As many of you know, I am a graduate assistant at my university, and this entails teaching intro microbiology lab classes. Over Christmas break, I became aware that I actually had a profile on ratemyprofessors.com. There were 2 ratings, one that was glowing and one that was not. The one that was not was chock-full of lies. It said something to the effect of “This crazy girl doesn’t believe in god, is always inviting you to her stupid atheist club, and she doesn’t know how to bring microbiology down to a normal person’s level.” I was more than a little pissed off because this person was mostly denigrating my beliefs, not my teaching, and because it is untrue that I proselytize in the classroom. I had my suspicions on who it might be and what their problem is.
Remember “Jim” from this post? Jim was in my class last spring semester. He wasn’t a good student and was a very heavy partier. I happened to see him on one occasion during fall semester because he was in my building retaking the class from a colleague. When I casually mentioned the atheist club, he went into debate mode, the details of which are in the previous post. He promised to have a talk with me again, but he never did. I think he knew he was pretty well beaten in the debate. As far as I know, he is the only student that knows I am an atheist because I have never brought it up in class. At the end of last semester, my colleague informed me that he failed the class again. I also saw on facebook that he had some relationship troubles as well. My theory is that he is angry due to his own (mostly self-inflicted) problems and that the rate my professors page was merely an easy target.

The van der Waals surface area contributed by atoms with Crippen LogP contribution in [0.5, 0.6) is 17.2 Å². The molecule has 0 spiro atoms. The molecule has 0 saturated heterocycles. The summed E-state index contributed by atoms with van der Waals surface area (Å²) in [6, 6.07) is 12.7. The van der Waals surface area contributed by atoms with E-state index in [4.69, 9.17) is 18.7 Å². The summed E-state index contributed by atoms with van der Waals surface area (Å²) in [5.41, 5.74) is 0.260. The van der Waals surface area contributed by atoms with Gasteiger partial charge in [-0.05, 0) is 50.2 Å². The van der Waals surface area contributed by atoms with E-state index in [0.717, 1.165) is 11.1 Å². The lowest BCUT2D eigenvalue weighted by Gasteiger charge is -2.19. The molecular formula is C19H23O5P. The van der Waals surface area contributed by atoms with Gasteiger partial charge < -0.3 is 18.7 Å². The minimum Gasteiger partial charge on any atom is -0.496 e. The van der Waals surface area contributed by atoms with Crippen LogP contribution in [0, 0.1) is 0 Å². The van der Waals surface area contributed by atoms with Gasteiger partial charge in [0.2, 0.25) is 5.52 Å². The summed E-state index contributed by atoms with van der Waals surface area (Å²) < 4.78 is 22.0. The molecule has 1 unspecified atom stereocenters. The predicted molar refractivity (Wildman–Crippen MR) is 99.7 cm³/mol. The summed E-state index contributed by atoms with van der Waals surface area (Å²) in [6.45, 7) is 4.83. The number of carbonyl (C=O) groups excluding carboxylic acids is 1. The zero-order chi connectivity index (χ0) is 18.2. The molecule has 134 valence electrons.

Because of the untruth of his post, I flagged the rating and it was removed from the site. However, it got me thinking about the possible consequences of being out at school. My advisor had seen me debating with Jim in the hallway and later cautioned me about proselytizing to students, until I told him that Jim wasn’t currently my student. My advisor is a devout Hindu who frequently debates atheism with me and feels that my group is not necessary since we “don’t believe in anything,” so his bias would likely be a bit skewed against me if the issue came up again with a new student. As the president of the Atheist and Freethought Club, I have to be out and outspoken. In February, there is something called “Winter Cruise.” This is where all the student organizations have booths in the student center for recruitment and fundraising. We will be giving out pamphlets and candy and probably fielding some debate as well. In the hundreds of people that file by our booth, there will be former, current, and future students who will learn of my atheism. An anonymous comment on a website is nothing, but a stronger accusation could cause a problem for me even if I was eventually cleared. A student could do this because they were mad about their grade, or simply because they’re an anti-atheist bigot. It’s appalling to me that in this part of the country a teacher could wear a cross and Christian t-shirts to class and be the president of a Christian club with little fear of consequences even if they do proselytize.
Despite Jim’s (or whoever's) little online hissy fit, I have decided that I will not stop working with my club or being open with my beliefs when appropriate. As a graduate student, I am both fully teacher and student, and I do have rights, spelled out in the school rules as well as the Constitution. I will be out and proud and I will try to be an effective president of my club. I will remain scrupulously neutral in the classroom, but I will not be afraid to be me outside of it.